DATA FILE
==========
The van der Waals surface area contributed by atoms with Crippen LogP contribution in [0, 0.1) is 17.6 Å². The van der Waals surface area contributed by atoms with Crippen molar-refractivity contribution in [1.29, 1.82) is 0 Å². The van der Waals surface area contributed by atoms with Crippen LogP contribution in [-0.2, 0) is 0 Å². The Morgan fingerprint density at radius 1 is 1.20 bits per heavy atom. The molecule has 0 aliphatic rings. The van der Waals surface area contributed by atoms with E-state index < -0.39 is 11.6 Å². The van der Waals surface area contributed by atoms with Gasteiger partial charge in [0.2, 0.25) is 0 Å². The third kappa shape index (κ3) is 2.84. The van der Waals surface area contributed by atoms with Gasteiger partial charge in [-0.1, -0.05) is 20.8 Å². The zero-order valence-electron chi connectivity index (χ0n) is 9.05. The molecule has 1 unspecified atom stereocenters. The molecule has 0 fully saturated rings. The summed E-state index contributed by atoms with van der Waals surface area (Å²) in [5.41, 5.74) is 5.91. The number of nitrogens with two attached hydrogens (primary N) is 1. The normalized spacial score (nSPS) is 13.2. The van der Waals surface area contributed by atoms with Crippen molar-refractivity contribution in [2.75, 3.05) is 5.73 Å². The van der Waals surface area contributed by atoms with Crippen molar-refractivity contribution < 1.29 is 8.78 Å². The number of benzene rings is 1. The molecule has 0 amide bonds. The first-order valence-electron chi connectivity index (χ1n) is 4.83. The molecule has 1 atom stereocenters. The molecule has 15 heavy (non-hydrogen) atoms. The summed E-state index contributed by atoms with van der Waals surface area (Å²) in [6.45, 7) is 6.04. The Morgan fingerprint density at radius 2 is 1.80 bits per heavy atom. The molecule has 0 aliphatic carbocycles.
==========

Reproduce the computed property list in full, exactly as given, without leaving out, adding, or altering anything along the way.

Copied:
The van der Waals surface area contributed by atoms with Crippen LogP contribution in [0, 0.1) is 17.6 Å². The van der Waals surface area contributed by atoms with Crippen molar-refractivity contribution in [1.29, 1.82) is 0 Å². The van der Waals surface area contributed by atoms with Crippen LogP contribution in [-0.2, 0) is 0 Å². The Morgan fingerprint density at radius 1 is 1.20 bits per heavy atom. The molecule has 0 aliphatic rings. The van der Waals surface area contributed by atoms with E-state index < -0.39 is 11.6 Å². The van der Waals surface area contributed by atoms with Gasteiger partial charge in [0.2, 0.25) is 0 Å². The third kappa shape index (κ3) is 2.84. The van der Waals surface area contributed by atoms with Gasteiger partial charge in [-0.1, -0.05) is 20.8 Å². The zero-order valence-electron chi connectivity index (χ0n) is 9.05. The molecule has 1 unspecified atom stereocenters. The molecule has 0 fully saturated rings. The summed E-state index contributed by atoms with van der Waals surface area (Å²) in [5.41, 5.74) is 5.91. The number of nitrogens with two attached hydrogens (primary N) is 1. The normalized spacial score (nSPS) is 13.2. The van der Waals surface area contributed by atoms with Crippen molar-refractivity contribution in [2.75, 3.05) is 5.73 Å². The van der Waals surface area contributed by atoms with Crippen molar-refractivity contribution < 1.29 is 8.78 Å². The number of benzene rings is 1. The molecule has 0 amide bonds. The first-order valence-electron chi connectivity index (χ1n) is 4.83. The molecule has 1 atom stereocenters. The molecule has 15 heavy (non-hydrogen) atoms. The summed E-state index contributed by atoms with van der Waals surface area (Å²) in [6.45, 7) is 6.04. The Morgan fingerprint density at radius 2 is 1.80 bits per heavy atom. The molecule has 0 aliphatic carbocycles.